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Very High Speed Integrated Circuit Hardware Description Language (VHDL) is a hardware description language that is gaining increasing popularity among digital designers in South Africa, as it is both a synthesis and simulation language. Many designers make use of the language’s synthesis ability but hardly tap into the power of its simulation abilities. This dissertation primarily investigated the feasibility of VHDL simulation during the design process. Secondary goals were to document the design methodology as well as state-of-the-art of the tools required for FPGA design and simulation. As a case study, a digital preprocessor for a synthetic aperture radar (SAR) was designed and simulated. The design was targeted for an FPGA in an attempt to determine the level of complexity of algorithm that can be obtained in an FPGA. This was a hardware solution to the design requirement; a completely software solution implemented in a DSP was attempted by Yann Tréméac .
In July 1993, the US Department of Defence instigated a program known as Rapid Application Specific Signal-processor Prototyping (RASSP). The purpose of this program was to review the process used in creating embedded digital signal processors in an attempt to decrease the time taken to produce a prototype by a factor of four. The methods proposed by RASSP for achieving this goal included the reuse of existing modules, concurrent design and virtual prototyping.
The virtual prototyping that the RASSP initiative refers to includes a process of writing VHDL models to represent the system being designed. These models are first written at an abstract level where the mathematical equations which describe the processing are tested. Test data can be input to the model which will perform the required processing. The output can then be verified to ensure that the equations are correct. At this stage, the model contains no structural information as to how the processing is achieved, nor even the numerical method used to implement the equations.
The level of abstraction of these models decreases with every model that is written. Obviously the number and type of models that are written depends upon the design. An example of the models which could be written are a mathematical model and an algorithm model which models the numerical methods used in implementing the mathematical equations. A behavioural or functional model can then be written to break the system into a number of sub-components. The sub-components are modelled so that their interfaces are correct but the internals contain no information on the structure used to implement the algorithms. These models can then be further refined to include implementation details until a final design is produced. At each stage, the test data that is used in the more abstract model can still be used for verification. This system of testing requires that testbenches be written. These are simply pieces of VHDL code that can read and write data files as well as provide known stimuli to the unit under test.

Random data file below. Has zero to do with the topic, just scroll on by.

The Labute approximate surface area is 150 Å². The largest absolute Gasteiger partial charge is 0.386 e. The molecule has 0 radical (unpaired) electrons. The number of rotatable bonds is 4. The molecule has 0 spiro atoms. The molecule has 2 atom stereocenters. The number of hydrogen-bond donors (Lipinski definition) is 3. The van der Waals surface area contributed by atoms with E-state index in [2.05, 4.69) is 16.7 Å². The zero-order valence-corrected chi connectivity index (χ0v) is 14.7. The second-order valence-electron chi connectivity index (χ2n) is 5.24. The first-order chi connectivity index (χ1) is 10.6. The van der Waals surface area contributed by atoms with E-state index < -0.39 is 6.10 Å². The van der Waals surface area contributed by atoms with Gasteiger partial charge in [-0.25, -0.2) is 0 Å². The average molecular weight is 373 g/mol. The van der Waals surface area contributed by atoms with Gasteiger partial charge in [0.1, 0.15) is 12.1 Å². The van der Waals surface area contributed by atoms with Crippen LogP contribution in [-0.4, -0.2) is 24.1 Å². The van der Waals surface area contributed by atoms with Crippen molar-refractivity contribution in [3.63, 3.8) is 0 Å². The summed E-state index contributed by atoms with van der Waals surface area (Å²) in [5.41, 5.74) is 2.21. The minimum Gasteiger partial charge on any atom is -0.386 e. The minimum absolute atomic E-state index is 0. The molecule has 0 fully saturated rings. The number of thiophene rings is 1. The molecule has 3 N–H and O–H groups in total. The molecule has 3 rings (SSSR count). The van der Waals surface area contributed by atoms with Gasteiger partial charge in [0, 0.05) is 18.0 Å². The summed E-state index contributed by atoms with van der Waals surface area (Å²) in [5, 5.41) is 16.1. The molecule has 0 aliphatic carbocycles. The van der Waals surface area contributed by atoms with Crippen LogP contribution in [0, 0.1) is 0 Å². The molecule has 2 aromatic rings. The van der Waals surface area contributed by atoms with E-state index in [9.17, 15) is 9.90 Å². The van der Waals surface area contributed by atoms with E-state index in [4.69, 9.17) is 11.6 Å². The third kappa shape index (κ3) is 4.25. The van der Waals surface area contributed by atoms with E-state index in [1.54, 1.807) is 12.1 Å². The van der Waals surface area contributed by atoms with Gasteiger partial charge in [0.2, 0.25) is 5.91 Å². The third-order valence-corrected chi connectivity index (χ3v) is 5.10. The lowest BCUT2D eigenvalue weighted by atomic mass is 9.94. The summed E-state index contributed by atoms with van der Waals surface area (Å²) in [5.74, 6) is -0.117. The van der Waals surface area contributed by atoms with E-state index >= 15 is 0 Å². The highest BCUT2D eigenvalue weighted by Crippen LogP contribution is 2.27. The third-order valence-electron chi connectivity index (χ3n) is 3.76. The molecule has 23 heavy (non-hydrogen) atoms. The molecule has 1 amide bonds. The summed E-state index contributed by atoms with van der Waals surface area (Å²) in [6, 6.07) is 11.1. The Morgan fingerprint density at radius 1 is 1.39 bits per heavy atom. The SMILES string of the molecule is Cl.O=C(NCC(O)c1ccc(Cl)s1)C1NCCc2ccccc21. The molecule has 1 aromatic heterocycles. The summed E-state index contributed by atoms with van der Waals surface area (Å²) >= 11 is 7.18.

To investigate the feasibility of VHDL modelling, a preprocessor for the South African Synthetic Aperture Radar (SAR) was designed and modelled. This preprocessor was required to low pass filter the data received by the radar and then sub-sample it safely to reduce the data rate of the data to be stored. Three methods were considered for implementing this data reduction: Using a presummer, using a FIR filter or a combination of the two. The last option was chosen since it produced the highest azimuth resolution after SAR processing and it required the least number of filter taps to produce. The method required a presummer which summed three PRIs. The FIR filter was a 32 tap filter and incorporated a “skip” factor of 4. This method did not violate any constraints set by the SAR processing regarding the sampling rate of the data, and it was feasible to implement.
Since the processing was divided into the presummer and prefilter, it was logical that the hardware be similarly divided. One of the first design issues to be overcome was how these two entities should interact. Both required the use of external RAM to facilitate temporary data storage. The first method was to have separate memories for each entity. The presummer would then output a presummed range line to the prefilter for processing. The greatest disadvantage of this method was that the prefilter would then have to store this data in its memory before processing could take place. This was inefficient as the prefilter would have to store the data again in its memory and this would prevent it from processing during that time. The second method was the one implemented. The implementation made use of dual ported RAM. The presummer was connected to one port and the prefilter to the other. The advantage of this method was that the prefilter did not have to perform any data storage which increased the amount of time it could spend processing data.